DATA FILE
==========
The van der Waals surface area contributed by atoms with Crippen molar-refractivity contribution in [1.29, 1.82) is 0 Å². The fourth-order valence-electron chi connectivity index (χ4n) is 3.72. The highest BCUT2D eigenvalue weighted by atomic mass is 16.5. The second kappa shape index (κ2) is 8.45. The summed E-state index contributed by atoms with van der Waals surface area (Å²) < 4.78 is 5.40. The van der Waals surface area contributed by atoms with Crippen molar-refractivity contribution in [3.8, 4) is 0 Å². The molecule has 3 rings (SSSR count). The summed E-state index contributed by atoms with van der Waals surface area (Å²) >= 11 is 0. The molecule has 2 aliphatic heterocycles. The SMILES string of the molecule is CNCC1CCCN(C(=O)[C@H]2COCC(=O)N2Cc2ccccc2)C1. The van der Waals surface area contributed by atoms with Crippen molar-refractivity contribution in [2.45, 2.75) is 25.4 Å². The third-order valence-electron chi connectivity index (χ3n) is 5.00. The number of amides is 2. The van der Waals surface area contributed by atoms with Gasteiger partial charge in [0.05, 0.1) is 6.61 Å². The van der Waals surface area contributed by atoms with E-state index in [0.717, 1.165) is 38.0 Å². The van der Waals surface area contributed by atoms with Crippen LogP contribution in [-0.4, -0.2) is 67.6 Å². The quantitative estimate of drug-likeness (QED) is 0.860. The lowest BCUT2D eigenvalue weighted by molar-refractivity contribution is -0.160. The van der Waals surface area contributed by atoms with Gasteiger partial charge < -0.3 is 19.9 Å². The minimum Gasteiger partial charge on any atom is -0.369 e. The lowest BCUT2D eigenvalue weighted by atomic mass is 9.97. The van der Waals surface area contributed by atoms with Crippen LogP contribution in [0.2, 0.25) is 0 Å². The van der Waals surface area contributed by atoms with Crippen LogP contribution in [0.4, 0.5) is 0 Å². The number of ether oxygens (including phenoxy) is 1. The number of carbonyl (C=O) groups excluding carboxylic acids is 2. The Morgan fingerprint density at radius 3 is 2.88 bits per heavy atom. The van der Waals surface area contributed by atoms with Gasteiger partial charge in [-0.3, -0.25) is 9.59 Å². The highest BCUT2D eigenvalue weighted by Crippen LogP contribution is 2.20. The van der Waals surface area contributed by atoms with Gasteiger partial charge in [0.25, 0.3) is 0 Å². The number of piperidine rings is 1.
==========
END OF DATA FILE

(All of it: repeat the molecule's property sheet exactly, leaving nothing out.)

The van der Waals surface area contributed by atoms with Crippen molar-refractivity contribution in [1.29, 1.82) is 0 Å². The fourth-order valence-electron chi connectivity index (χ4n) is 3.72. The highest BCUT2D eigenvalue weighted by atomic mass is 16.5. The second kappa shape index (κ2) is 8.45. The summed E-state index contributed by atoms with van der Waals surface area (Å²) < 4.78 is 5.40. The van der Waals surface area contributed by atoms with Crippen molar-refractivity contribution in [3.8, 4) is 0 Å². The molecule has 3 rings (SSSR count). The summed E-state index contributed by atoms with van der Waals surface area (Å²) >= 11 is 0. The molecule has 2 aliphatic heterocycles. The SMILES string of the molecule is CNCC1CCCN(C(=O)[C@H]2COCC(=O)N2Cc2ccccc2)C1. The van der Waals surface area contributed by atoms with Crippen molar-refractivity contribution in [2.45, 2.75) is 25.4 Å². The third-order valence-electron chi connectivity index (χ3n) is 5.00. The number of amides is 2. The van der Waals surface area contributed by atoms with Gasteiger partial charge in [0.05, 0.1) is 6.61 Å². The van der Waals surface area contributed by atoms with E-state index in [0.717, 1.165) is 38.0 Å². The van der Waals surface area contributed by atoms with Crippen LogP contribution in [-0.4, -0.2) is 67.6 Å². The quantitative estimate of drug-likeness (QED) is 0.860. The lowest BCUT2D eigenvalue weighted by molar-refractivity contribution is -0.160. The van der Waals surface area contributed by atoms with Gasteiger partial charge < -0.3 is 19.9 Å². The minimum Gasteiger partial charge on any atom is -0.369 e. The lowest BCUT2D eigenvalue weighted by atomic mass is 9.97. The van der Waals surface area contributed by atoms with Crippen LogP contribution in [0.2, 0.25) is 0 Å². The van der Waals surface area contributed by atoms with Crippen LogP contribution in [0.4, 0.5) is 0 Å². The number of ether oxygens (including phenoxy) is 1. The number of carbonyl (C=O) groups excluding carboxylic acids is 2. The Morgan fingerprint density at radius 3 is 2.88 bits per heavy atom. The van der Waals surface area contributed by atoms with Gasteiger partial charge in [-0.3, -0.25) is 9.59 Å². The highest BCUT2D eigenvalue weighted by Crippen LogP contribution is 2.20. The van der Waals surface area contributed by atoms with Gasteiger partial charge in [0.25, 0.3) is 0 Å². The number of piperidine rings is 1.